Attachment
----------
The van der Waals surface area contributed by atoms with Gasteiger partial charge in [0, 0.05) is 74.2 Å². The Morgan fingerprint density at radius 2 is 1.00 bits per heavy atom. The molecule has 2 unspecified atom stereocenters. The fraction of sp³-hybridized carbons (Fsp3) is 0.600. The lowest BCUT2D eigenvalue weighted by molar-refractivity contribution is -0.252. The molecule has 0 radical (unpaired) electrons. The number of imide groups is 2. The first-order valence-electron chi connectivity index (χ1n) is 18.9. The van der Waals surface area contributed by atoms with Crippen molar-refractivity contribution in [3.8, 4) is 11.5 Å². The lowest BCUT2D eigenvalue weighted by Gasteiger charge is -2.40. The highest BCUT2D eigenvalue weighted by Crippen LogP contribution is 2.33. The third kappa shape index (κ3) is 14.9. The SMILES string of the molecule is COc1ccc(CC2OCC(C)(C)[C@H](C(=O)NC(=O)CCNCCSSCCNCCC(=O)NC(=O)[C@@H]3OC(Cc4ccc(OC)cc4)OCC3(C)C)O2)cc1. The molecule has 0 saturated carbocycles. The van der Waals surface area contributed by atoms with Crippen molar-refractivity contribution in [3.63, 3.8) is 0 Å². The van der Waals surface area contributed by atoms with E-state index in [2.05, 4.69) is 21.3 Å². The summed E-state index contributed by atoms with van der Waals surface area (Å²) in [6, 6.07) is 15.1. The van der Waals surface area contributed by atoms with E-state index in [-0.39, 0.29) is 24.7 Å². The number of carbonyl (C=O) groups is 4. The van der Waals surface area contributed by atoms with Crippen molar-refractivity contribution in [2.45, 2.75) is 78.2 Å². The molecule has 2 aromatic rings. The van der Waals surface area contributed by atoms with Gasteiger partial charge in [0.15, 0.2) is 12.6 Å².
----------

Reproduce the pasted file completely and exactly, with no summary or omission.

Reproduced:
The van der Waals surface area contributed by atoms with Gasteiger partial charge in [0, 0.05) is 74.2 Å². The Morgan fingerprint density at radius 2 is 1.00 bits per heavy atom. The molecule has 2 unspecified atom stereocenters. The fraction of sp³-hybridized carbons (Fsp3) is 0.600. The lowest BCUT2D eigenvalue weighted by molar-refractivity contribution is -0.252. The molecule has 0 radical (unpaired) electrons. The number of imide groups is 2. The first-order valence-electron chi connectivity index (χ1n) is 18.9. The van der Waals surface area contributed by atoms with Crippen molar-refractivity contribution in [3.8, 4) is 11.5 Å². The lowest BCUT2D eigenvalue weighted by Gasteiger charge is -2.40. The highest BCUT2D eigenvalue weighted by Crippen LogP contribution is 2.33. The third kappa shape index (κ3) is 14.9. The SMILES string of the molecule is COc1ccc(CC2OCC(C)(C)[C@H](C(=O)NC(=O)CCNCCSSCCNCCC(=O)NC(=O)[C@@H]3OC(Cc4ccc(OC)cc4)OCC3(C)C)O2)cc1. The molecule has 0 saturated carbocycles. The van der Waals surface area contributed by atoms with Crippen molar-refractivity contribution in [3.63, 3.8) is 0 Å². The van der Waals surface area contributed by atoms with E-state index in [2.05, 4.69) is 21.3 Å². The summed E-state index contributed by atoms with van der Waals surface area (Å²) in [6, 6.07) is 15.1. The van der Waals surface area contributed by atoms with E-state index in [-0.39, 0.29) is 24.7 Å². The number of carbonyl (C=O) groups is 4. The van der Waals surface area contributed by atoms with Crippen molar-refractivity contribution in [2.45, 2.75) is 78.2 Å². The molecule has 2 aromatic rings. The van der Waals surface area contributed by atoms with Gasteiger partial charge in [0.15, 0.2) is 12.6 Å².